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Spotlight: A Close-Up Look at the Artistry and Meaning of Stephenie Meyer's Twilight Saga

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3.77  ·  Rating Details ·  48 Ratings  ·  12 Reviews
Stephenie Meyer's Twilight Saga has taken the world by storm. The four novels that tell the paranormal romance of Bella Swan and Edward Cullen are international bestsellers that readers everywhere are discussing and re-reading again and again. But WHY are the books so popular? Critics have dismissed them as "Harlequin trash" and "literary junk food" but book lovers obvious ...more
Paperback, 296 pages
Published January 1st 2010 by Zossima Press
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Nicole Pramik
As a side note before I begin my review, I'd like to share that I am a huge fan of Granger's research into the Harry Potter series as he presents an intelligent analysis and isn't afraid to address the subtle (and sometimes not-so-subtle) Christian symbolism and themes. (As a side-note to the side-note, I think the Harry Potter novels contain a stronger, more genuine Christian message than some Christian fiction. But I digress - on to the review.)

When I saw that Granger was going to delve into t
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Lotzastitches
Jan 01, 2010 Lotzastitches rated it it was amazing
In this book Mr. Granger uses Plato's cave allegory to explain why we like certain books...Twilight included. Very enlightening! :smile:

Mr. Granger then explains about the four layers of interpretation:
Surface, Moral, Allegorical, and Anagogical.

Quote from pg 21: Do you blush when you talk about reading Twilight? You don't need to. The folks looking down their noses at Young Romance fiction have missed the substantial meaning at the surface, moral, allegorical and anagogical layers that Mrs. Mey
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Christy
Oct 18, 2011 Christy rated it liked it
This books offers a critical reading of the Twilight series, and in so doing sheds some light on the meaning and artistry buried in the surface story, but quite often it also reads like the academic blithering of a narcissistic intellectual.

Granger offers an interesting lens through which we can tease out hidden meaning from Twilight. He suggests we critique it using iconological criticism, something he associates with how medieval texts are interpreted, which were primarily religious. He choose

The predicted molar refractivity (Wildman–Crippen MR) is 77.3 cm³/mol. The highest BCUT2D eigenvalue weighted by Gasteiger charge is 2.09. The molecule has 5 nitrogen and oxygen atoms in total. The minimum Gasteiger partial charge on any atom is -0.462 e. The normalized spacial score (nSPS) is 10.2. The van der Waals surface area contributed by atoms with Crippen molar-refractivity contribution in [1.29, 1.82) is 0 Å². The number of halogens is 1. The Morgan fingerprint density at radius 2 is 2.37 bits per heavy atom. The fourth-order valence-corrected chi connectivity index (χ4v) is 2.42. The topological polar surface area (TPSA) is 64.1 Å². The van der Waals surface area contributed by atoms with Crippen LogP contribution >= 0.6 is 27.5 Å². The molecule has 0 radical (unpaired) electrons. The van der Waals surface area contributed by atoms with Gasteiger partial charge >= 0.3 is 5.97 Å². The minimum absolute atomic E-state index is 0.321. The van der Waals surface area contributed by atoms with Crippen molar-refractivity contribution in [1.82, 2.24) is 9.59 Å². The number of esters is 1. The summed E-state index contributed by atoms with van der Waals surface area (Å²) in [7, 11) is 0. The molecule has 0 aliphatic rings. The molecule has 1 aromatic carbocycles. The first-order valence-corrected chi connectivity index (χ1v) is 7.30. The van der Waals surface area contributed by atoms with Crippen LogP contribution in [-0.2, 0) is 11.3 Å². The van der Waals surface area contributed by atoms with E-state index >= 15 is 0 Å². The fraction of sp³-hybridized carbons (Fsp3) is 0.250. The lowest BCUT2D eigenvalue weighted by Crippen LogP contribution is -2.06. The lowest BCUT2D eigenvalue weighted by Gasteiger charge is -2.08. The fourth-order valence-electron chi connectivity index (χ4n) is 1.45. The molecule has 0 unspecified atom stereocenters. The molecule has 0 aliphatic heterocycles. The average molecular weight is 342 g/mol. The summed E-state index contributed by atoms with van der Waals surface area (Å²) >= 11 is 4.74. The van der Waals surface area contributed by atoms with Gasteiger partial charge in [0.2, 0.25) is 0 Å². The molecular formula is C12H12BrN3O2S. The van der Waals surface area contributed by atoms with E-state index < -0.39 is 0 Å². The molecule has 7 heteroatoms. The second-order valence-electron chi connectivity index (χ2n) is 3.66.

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Heather
Feb 20, 2014 Heather rated it liked it
Shelves: 2014
With my final project at University looking at teen sensations and their portrayal/traits of heroines, and a few surrounding issues, I knew the Twilight saga was going to be a big part of that. But, I decided to be as balanced as possible, and felt this was the way to do it.

And now I'm done, I can only concede a few things to his book. First, I would broadly say that Meyer couldn't write strong female characters to save herself, but my mind has been changed by this:

Look at the three Cullen women
...more
Linda C.
Jun 14, 2010 Linda C. rated it it was amazing
Shelves: referencebooks
I first discovered John Granger due to his analyses of the Harry Potter series. He has a shrewd and learned eye regarding literature and delves deeper into underlying symbolic meanings better than anyone else I know. He has now taken his formidable talents and trained them upon the Twilight saga.

He describes how conscience and free choice is the underlying theme of the series. He not only uses his own arguments in analyzing the text to come up with that conclusion, but he includes excerpts of in
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Aimee
Aug 24, 2010 Aimee rated it liked it
Recommends it for: Caius Volturi Moms--and anyone else who thinks there is more to Twilight than cute sparkly boys
To those who think Twilight is just paranormal/YA trash: neener, neener. Granger takes readers through the many different layers of Twilight and shows that there is much more in them than sparkly, cute boys. Literary alchemy, anyone? Very cool stuff.

My only difficulty with the book is in the second half where Granger shows how Stephenie Meyer's religious beliefs influence her writing. I agree with most (though not all) of his conclusions, but what left me disappointed was the obvious lack of res
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Louise Freeman
Nov 07, 2010 Louise Freeman rated it it was amazing
I am a big fan of John Granger's Harry Potter writings; frankly, this book was the only reason I bothered with Twilight. While I am not sure that the case for explicit Christian imagery is as strong as for Harry Potter or even Hunger Games, seeing the connections to Mormon theology (and also the X-men!) was interesting. If you've read Twilight, you should read this companion book.
Danijela Jelicic
Aug 04, 2010 Danijela Jelicic rated it liked it
Interesting and informative. A bit too many repetitions.
B
Jul 24, 2011 B rated it did not like it
Shelves: nonfiction, clutter
I mostly read it out of curiosity. Twilight gets mostly criticism from "intellectual" sources these days. I didn't really buy into it, but the books had some very interesting insights.
Liz Cooper
Feb 01, 2014 Liz Cooper rated it liked it
It was ok, it heavily focused on the Mormon aspect and their are plenty of other books that do that.
Angelshona
Feb 16, 2013 Angelshona rated it really liked it
This review has been hidden because it contains spoilers. To view it, click here.
D.H.
Apr 11, 2012 D.H. marked it as to-read
I've forgotten how "heady" JOhn is...this will take me a while to read through. Thanks, John ;-)
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